It was not my first time in Calabar. I have been there several times. However, the city has never ceased to thrill me. This was why, this time around, I took more than a casual interest in understanding what makes the Canaan City tick. I took time off the busy programme schedule to move round the town and observe the goings on. I also spoke to a couple of my friends living in the city. I had an intimate chat with my long lost but found friend, Dr. Joseph Ukwayi of the Sociology Department of the University of Calabar, with whom I lost contact for over two decades, as well as a youth leader, Ignatius Oli, who I met during my African Union Election Observation Mission to Egypt in May 2014. I also did a bit of Internet research and what I found was newsworthy hence my decision to write about it.
It turns out that Calabar has a long history behind it. It was first known as Akwa Akpa which were Efik words. The indigenous people of the town are Efik , Qua, Efut, Biase, and Akamkpa. How many Nigerians know that the Canaan City was the first capital of Nigeria? How many people knew Calabar produced the first indigenous Inspector-General of Police in the person of Louis Edet? How many knew that the first Nigerian to become a World Boxing Champion, Okon Asuquo Bassey better known as Hogan “Kid” Bassey was from Creek Town in Calabar? Did you know that EyoIta, the first Nigerian professor is from Calabar?
Did you also know that Cross River State is the only state where both the governor and his deputy are both ‘eggheads from the ivory towers”. I mean both of them are professors. The governor, Prof. Ben Ayade is a first-class graduate of Microbiology from the University of Ibadan while his deputy, Ivara Ejemot Esu, is a professor of Soil Science from the University of Calabar.
Prominent figures in the history of Calabar include King Archibong III – the first King in southern Nigeria to be crowned with regalia sent by Queen Victoria of the United Kingdom, in 1878. The paramount ruler of the town is Obong of Calabar. A quintessential daughter of the soil is Chief (Mrs.) Margaret Ekpo, who was the first woman special member in Nigeria’s Eastern House of Chiefs and later Eastern House of Assembly (the Calabar International Airport is actually named after her as a mark of recognition of her pacesetting political achievements). Another illustrious son of Calabar is Etubom Oyo Orok Oyo, premier football administrator, first and only Nigerian so far to be elected into Executive Committee of FIFA (1980 – 1988) and the first African to be made an Honorary Vice President of the Confederation of African Football (from 1988 for life). The city is the home to Calabar Rovers Football Club.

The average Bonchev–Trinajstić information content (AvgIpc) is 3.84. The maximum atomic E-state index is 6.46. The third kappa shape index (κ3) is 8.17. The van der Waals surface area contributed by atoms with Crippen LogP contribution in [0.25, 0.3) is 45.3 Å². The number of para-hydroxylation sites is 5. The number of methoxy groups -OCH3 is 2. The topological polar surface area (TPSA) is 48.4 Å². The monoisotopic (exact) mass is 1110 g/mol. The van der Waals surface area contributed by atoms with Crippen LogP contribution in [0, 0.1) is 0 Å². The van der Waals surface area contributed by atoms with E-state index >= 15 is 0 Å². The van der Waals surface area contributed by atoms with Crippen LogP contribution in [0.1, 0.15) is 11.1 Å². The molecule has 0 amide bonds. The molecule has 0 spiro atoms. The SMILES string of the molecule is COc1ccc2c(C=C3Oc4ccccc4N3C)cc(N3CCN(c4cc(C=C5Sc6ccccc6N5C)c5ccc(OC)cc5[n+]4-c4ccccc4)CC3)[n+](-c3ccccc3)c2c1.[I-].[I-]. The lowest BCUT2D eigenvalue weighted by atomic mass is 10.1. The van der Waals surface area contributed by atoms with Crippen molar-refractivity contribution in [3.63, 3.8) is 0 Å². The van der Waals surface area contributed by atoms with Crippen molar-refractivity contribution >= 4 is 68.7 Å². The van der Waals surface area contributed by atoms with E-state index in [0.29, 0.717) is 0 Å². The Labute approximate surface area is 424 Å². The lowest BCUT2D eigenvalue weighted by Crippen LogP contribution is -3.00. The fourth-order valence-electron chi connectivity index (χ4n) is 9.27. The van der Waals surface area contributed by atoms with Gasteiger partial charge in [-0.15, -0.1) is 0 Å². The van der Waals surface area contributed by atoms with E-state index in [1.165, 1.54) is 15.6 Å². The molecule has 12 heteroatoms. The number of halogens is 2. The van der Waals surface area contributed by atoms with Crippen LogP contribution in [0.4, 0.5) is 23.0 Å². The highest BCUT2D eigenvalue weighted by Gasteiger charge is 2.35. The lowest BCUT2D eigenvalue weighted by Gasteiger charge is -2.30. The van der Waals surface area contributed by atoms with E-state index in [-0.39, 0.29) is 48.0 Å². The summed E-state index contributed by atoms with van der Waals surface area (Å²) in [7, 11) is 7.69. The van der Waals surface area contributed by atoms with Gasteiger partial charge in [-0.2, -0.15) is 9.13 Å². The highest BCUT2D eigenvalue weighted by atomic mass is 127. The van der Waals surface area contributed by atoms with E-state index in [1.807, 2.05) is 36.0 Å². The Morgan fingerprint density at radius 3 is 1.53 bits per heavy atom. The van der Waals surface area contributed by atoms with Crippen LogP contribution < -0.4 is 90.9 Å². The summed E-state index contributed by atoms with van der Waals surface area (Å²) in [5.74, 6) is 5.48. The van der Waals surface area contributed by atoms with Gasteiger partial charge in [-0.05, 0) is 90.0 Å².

According to additional information sourced from Calabar Forum online, due to her early role in international slave trade and colonial administration, Calabar hosts the earliest military barracks, the first Presbyterian Church (Church of Scotland Mission) in 1846, the first Monorail and the first modern road network in Nigeria. The city also boasts the first public (general) hospital in Nigeria – St. Margaret Hospital, the oldest post office and one of the first two Botanical Gardens in the country. “As a social centre the city boasts of the first social club in Nigeria – The Africa Club – and also hosted the first competitive football, cricket and field hockey games in Nigeria. Among the city’s firsts include the first Roman Catholic mass (held at 19 Bocco Street, Calabar – 1903) and the oldest secondary school (Hope Waddell Training Institution – 1895) in Eastern Nigeria. The school later produced the first President of Nigeria, Nnamdi Azikiwe.”
You probably do not know that it was in this ancient town that the Scottish lady, Mary Mitchell Slessor, who stopped the killing of twins, did her missionary work. You possibly also may not know that Africa’s biggest street party holds every December in Nigeria’s Canaan land during the Carnival Calabar which is now in its 11th year.
There are some things about Calabar girls that make them the envy of their peers from other part of the country. These are their beauty and culinary skills. The myth is that Calabar girls can snatch husbands from those who do not know how to cook as they are proficient in cooking and lovemaking. There is no gainsaying that the Efiks culture of preparing their young maids for womanhood through the “Fattening Room” initiation rite named Mbobi helps in sharpening their home management skills. Calabar people own Edikang Ikong, a vegetable soup with a highly nutritious content. The people’s culinary skills have been turned to money spinner as they now run restaurants popularly called “Calabar Kitchen” all over the country. I did observe the indigene’s addiction to snacks like roasted plantain and roasted fish as well as banana and groundnuts. These are found, for sale, at every street corner.